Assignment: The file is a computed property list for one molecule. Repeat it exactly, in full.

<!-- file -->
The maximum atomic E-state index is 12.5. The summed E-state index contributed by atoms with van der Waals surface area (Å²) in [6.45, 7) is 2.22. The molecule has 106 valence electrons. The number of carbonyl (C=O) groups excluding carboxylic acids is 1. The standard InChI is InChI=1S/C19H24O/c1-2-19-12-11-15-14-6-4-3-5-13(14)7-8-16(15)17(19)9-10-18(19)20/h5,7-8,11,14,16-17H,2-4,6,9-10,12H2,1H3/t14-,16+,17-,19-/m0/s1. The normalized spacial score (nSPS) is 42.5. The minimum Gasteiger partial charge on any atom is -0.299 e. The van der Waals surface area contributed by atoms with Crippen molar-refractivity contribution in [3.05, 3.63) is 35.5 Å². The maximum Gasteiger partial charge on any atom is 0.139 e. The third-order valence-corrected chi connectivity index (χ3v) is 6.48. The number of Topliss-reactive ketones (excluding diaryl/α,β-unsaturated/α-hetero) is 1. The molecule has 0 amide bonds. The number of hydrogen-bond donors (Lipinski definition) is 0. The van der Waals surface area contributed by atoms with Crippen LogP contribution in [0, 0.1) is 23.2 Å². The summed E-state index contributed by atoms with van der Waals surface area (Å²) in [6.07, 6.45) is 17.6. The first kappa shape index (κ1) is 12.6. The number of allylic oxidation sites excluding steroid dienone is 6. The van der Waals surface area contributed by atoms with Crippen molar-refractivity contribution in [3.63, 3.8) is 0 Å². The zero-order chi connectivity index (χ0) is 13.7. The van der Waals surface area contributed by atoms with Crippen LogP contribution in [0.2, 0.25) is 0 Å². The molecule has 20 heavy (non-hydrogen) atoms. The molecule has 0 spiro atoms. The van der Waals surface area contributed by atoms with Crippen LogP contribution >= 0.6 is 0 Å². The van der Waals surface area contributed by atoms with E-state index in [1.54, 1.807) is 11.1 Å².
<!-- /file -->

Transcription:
The maximum atomic E-state index is 12.5. The summed E-state index contributed by atoms with van der Waals surface area (Å²) in [6.45, 7) is 2.22. The molecule has 106 valence electrons. The number of carbonyl (C=O) groups excluding carboxylic acids is 1. The standard InChI is InChI=1S/C19H24O/c1-2-19-12-11-15-14-6-4-3-5-13(14)7-8-16(15)17(19)9-10-18(19)20/h5,7-8,11,14,16-17H,2-4,6,9-10,12H2,1H3/t14-,16+,17-,19-/m0/s1. The normalized spacial score (nSPS) is 42.5. The minimum Gasteiger partial charge on any atom is -0.299 e. The van der Waals surface area contributed by atoms with Crippen molar-refractivity contribution in [3.05, 3.63) is 35.5 Å². The maximum Gasteiger partial charge on any atom is 0.139 e. The third-order valence-corrected chi connectivity index (χ3v) is 6.48. The number of Topliss-reactive ketones (excluding diaryl/α,β-unsaturated/α-hetero) is 1. The molecule has 0 amide bonds. The number of hydrogen-bond donors (Lipinski definition) is 0. The van der Waals surface area contributed by atoms with Crippen LogP contribution in [0, 0.1) is 23.2 Å². The summed E-state index contributed by atoms with van der Waals surface area (Å²) in [6.07, 6.45) is 17.6. The first kappa shape index (κ1) is 12.6. The number of allylic oxidation sites excluding steroid dienone is 6. The van der Waals surface area contributed by atoms with Crippen molar-refractivity contribution in [3.63, 3.8) is 0 Å². The zero-order chi connectivity index (χ0) is 13.7. The van der Waals surface area contributed by atoms with Crippen LogP contribution in [0.2, 0.25) is 0 Å². The molecule has 20 heavy (non-hydrogen) atoms. The molecule has 0 spiro atoms. The van der Waals surface area contributed by atoms with Crippen LogP contribution >= 0.6 is 0 Å². The van der Waals surface area contributed by atoms with E-state index in [1.54, 1.807) is 11.1 Å².